The result was in stark contrast to Lutcher’s fortunes. The Bulldogs came up with a touchdown with less than a minute remaining in the game to tie the contest 21-21 against Dutchtown and appeared to be headed for overtime. Instead, the Griffins quickly moved the ball to set up a 38-yard Cohen Parent field goal and a three-point loss for Lutcher.

“We haven’t been consistent in a lot of ways but we continue to play hard. We continue to find some things we can do well but we just have come up on the wrong side of different things at different times. It’s no one thing you can point your finger at,” Jenkins said of his team’s ongoing woes.

Lutcher and Parkview has been a victim of their respective successes, according to Jenkins.

“That’s the price you pay for being a successful program. You don’t get schedule some of the games that other people get to schedule. You kind of have to take the games that you can get. When you’ve had success, the only teams you can schedule are teams that are going to be pretty good. You take it as a complement but it still doesn’t help deal with the fact of the matter that you are 1-4. Nobody likes it and all we can do right now is keep trying to find ways to improve over the next couple of weeks and get things going in the right direction,” said Jenkins.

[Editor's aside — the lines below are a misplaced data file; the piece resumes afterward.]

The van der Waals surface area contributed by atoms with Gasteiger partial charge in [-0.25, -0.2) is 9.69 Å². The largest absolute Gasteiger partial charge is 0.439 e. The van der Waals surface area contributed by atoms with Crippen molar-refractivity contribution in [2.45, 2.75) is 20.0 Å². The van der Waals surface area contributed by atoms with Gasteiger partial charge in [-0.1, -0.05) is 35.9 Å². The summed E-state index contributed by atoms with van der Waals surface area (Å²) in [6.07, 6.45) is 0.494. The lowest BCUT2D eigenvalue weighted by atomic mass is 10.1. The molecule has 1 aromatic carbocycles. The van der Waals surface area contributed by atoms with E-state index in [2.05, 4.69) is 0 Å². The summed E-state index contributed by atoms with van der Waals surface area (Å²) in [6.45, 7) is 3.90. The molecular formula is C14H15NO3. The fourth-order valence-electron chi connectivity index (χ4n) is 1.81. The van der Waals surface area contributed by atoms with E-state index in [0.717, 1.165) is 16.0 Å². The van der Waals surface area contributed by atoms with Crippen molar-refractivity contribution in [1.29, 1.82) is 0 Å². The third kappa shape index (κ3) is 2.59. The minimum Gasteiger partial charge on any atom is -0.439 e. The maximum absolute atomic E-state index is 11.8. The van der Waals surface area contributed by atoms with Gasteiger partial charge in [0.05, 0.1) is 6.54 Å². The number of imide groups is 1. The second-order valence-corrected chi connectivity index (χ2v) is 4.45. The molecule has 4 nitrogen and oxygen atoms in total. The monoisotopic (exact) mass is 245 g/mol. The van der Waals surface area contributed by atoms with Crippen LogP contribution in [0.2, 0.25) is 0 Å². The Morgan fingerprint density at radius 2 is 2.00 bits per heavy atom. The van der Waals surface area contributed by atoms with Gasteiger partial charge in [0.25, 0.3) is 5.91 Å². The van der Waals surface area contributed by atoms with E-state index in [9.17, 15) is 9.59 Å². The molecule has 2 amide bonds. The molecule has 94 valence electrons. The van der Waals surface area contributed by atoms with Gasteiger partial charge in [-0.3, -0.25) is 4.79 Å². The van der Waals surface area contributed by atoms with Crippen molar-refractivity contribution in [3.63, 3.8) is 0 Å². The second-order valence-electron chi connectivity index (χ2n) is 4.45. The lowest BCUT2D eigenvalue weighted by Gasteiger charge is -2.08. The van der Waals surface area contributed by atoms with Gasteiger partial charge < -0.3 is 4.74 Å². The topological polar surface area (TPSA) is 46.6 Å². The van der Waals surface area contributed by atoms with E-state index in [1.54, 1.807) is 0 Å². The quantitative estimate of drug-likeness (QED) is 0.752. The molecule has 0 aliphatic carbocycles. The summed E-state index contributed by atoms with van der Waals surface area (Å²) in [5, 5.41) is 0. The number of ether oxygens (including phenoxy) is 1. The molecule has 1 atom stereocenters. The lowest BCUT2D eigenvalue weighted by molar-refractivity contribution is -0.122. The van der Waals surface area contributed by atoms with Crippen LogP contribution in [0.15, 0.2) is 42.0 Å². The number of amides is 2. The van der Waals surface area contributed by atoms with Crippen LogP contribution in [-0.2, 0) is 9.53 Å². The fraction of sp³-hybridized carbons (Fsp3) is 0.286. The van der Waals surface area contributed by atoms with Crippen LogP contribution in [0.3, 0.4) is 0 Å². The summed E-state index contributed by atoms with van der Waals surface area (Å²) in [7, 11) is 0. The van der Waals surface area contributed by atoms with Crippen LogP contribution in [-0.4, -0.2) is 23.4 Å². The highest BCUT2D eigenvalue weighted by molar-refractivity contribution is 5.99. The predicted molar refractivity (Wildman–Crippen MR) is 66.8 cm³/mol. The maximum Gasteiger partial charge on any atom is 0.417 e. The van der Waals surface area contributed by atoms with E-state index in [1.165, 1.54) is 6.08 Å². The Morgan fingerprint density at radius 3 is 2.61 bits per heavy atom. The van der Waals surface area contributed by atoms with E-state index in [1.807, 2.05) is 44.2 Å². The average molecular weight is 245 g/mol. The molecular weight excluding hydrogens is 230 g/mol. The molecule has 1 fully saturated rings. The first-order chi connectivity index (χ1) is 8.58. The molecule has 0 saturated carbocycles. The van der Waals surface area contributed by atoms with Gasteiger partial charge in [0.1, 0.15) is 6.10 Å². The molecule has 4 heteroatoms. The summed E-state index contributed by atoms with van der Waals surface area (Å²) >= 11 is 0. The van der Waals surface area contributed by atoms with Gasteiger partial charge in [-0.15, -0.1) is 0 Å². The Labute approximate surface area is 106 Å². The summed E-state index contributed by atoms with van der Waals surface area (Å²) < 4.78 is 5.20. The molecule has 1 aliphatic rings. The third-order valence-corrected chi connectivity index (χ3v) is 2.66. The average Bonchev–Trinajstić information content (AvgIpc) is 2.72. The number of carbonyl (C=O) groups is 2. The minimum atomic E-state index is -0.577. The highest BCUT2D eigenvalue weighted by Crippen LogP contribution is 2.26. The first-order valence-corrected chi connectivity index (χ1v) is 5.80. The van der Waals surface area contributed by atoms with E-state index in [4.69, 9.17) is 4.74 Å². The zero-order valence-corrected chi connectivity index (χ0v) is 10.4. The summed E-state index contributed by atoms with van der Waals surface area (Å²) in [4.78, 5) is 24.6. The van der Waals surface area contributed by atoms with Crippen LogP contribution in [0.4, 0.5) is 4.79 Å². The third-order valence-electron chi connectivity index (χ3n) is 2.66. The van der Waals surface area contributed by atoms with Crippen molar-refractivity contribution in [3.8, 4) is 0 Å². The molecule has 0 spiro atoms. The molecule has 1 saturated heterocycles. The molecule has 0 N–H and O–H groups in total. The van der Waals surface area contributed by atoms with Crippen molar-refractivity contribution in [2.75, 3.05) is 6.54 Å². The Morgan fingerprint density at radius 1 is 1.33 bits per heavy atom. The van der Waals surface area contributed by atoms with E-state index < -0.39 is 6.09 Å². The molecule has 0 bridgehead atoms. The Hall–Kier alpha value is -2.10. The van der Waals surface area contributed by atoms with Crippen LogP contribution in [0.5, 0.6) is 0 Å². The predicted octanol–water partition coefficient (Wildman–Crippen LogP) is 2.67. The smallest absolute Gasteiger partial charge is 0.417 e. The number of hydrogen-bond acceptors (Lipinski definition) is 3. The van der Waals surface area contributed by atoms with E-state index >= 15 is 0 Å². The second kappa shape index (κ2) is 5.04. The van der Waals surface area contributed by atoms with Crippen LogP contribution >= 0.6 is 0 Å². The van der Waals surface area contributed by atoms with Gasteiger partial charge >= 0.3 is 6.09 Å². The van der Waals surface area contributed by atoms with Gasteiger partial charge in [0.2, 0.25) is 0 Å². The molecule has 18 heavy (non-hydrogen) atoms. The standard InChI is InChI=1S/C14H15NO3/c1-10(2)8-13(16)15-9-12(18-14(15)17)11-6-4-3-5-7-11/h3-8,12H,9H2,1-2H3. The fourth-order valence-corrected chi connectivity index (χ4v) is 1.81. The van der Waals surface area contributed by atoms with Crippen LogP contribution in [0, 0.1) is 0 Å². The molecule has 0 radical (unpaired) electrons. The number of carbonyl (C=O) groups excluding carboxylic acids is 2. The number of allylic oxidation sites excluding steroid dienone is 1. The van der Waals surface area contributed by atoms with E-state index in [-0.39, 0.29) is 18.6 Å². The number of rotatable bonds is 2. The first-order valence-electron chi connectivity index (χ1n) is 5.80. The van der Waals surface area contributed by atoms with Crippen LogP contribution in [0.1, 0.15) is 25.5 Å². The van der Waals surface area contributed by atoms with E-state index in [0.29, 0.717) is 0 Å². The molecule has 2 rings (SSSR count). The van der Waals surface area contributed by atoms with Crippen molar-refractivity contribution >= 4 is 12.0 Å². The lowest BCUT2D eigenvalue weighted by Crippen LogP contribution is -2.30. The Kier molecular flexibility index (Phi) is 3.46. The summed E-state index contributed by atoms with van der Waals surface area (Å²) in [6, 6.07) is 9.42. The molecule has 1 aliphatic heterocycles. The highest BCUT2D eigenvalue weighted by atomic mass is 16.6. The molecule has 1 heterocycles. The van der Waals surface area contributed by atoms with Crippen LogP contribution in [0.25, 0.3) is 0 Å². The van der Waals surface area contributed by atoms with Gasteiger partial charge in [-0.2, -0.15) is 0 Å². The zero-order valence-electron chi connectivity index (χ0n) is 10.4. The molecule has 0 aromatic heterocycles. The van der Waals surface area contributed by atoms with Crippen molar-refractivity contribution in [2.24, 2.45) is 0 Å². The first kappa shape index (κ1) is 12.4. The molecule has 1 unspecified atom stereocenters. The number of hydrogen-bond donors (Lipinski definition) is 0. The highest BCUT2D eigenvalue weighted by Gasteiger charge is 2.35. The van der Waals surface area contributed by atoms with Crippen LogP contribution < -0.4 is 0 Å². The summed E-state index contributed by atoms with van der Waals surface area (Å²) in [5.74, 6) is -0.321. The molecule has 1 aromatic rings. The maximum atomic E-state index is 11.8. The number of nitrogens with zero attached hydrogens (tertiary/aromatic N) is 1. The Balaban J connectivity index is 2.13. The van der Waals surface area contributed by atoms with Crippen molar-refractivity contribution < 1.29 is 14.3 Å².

While both teams have struggled, one thing that is certain is that the Eagles like to run the football.

“One of the things that you know with Parkview is they will play in their double slot and they will run the option and they will be disciplined and they will have a really good offensive line, especially in the middle. Their guys in the middle are the typical Parkview-type linemen at 6-2, 260. Their offensive tackles are taller and leaner,” said Jenkins.

Connor Joffrion, one of Parkview’s top runners, has been out with an injury but has been capably replaced, according to Jenkins.

“Since Joffrion has been down, a couple of guys who have stepped up have been Dustin Philippe. He scored a couple of touchdowns last week against Southern Lab. Darrel Cyprian is a player that has made plays on both sides of the ball. Their quarterback, Alexander Aucoin, is one of their top guys,” the Lutcher coach said.